The Vancouver school district is optimistic it can accommodate most of the roughly 50 students on Elsie Roy elementary school's waiting list for 2012/13 thanks to an addition on the school.
But the new International Village school will need to be built as soon as possible to manage the increasing school-aged population downtown.
Yaletown's Elsie Roy at 150 Drake St. has had to turn away some neighbourhood students since it opened in 2004 even though the Vancouver School Board shrunk its catchment area. It wasn't built large enough to handle demand. Its original capacity was 350 students, which has jumped to 413 with the new addition. But it's still not large enough.
More families are choosing to live downtown rather than move to more suburban areas when they have children, which significantly strains downtown schools.
Deputy superintendent Jordan Tinney said the district is figuring out how to deal with Elsie Roy's waiting list.
"We're actually in the process right now of adding two kindergarten classes to use up all of the additional space that was developed at Elsie Roy," he told the Courier Monday. "That will basically take 44 off the [waiting] list right away."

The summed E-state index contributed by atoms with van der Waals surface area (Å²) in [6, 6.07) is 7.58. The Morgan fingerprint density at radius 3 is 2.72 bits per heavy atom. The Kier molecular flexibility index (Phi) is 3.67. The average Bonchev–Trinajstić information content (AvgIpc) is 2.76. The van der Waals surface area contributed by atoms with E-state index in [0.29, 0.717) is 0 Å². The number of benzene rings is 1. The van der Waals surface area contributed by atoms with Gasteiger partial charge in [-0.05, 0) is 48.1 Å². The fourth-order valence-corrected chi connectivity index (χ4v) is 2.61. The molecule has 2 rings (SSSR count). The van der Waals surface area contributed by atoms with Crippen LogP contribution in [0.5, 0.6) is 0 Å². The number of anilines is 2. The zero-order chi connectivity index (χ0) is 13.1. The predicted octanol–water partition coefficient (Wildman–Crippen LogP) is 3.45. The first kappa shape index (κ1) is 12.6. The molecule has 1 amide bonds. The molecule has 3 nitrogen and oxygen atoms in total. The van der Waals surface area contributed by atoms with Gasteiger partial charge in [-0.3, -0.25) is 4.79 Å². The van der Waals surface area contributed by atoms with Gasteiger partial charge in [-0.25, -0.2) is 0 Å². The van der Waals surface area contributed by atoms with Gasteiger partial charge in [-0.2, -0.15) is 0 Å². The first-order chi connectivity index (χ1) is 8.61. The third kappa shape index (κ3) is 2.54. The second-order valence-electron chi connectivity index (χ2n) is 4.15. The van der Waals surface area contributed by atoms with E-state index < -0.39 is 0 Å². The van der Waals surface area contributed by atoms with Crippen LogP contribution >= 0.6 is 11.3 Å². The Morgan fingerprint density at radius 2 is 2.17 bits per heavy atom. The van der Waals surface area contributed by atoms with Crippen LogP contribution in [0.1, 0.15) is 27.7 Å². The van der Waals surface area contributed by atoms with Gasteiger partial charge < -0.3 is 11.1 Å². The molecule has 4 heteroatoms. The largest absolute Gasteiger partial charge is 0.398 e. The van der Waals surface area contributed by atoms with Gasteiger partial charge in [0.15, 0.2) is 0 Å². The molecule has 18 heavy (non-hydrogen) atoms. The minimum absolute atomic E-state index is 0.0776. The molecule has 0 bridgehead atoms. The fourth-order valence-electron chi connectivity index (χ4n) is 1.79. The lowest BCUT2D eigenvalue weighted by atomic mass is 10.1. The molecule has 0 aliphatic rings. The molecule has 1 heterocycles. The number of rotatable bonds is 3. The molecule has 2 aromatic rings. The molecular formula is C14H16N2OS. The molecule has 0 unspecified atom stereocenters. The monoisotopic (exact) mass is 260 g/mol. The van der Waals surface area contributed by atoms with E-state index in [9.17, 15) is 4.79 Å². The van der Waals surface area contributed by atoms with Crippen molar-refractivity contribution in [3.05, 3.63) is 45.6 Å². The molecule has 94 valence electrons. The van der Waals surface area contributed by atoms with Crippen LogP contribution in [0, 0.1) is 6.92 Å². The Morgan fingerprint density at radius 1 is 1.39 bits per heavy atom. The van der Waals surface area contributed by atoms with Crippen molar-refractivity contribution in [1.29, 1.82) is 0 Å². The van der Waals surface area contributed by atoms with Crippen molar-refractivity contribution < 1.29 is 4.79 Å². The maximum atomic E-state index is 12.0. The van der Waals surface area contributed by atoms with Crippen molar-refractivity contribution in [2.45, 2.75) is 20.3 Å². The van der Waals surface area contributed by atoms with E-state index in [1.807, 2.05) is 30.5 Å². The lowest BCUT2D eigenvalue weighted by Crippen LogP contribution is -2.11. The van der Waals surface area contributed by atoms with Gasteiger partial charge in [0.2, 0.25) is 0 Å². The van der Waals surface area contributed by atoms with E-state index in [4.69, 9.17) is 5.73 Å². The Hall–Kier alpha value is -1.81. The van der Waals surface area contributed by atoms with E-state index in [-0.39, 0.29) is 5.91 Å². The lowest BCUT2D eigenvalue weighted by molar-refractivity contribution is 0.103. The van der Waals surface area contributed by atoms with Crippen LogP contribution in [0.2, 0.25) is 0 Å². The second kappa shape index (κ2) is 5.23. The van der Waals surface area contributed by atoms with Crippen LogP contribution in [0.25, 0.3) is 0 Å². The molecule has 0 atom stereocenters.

Some of the students who registered for September enrolment may have also applied to and been accepted to district programs such as French immersion or Montessori and haven't informed Elsie Roy yet, which could further reduce the list. "We're also working with False Creek, Hudson and Roberts [elementary schools] to find out if there are any other available spaces. We don't have the final numbers there especially around Hudson," he said. Tinney added that the long-term goal is to get the International Village school built.
Late last year, the provincial government announced approval for a long-awaited elementary school in the International Village neighbourhood. The school site, which is owned by the city, is located at 600 Abbott St., near Andy Livingstone Park. Timeline details weren't included in the announcement.
Tinney explained that if Elsie Roy continues to accept 70 to 80 kindergarten students each year, the school won't be able to handle the increased enrolment as the students move up in grades. "So our focus needs to be on getting International Village built as quickly as possible. Our board advocated it, they've got it and we just need to get it built," he said.
Tinney asked the district's director via email on the weekend if September 2013 was a realistic opening date for an International Village school. "His comment was, 'That's aggressive, but we need to give it every possible chance we can.' We just want to get at it as quickly as we can."
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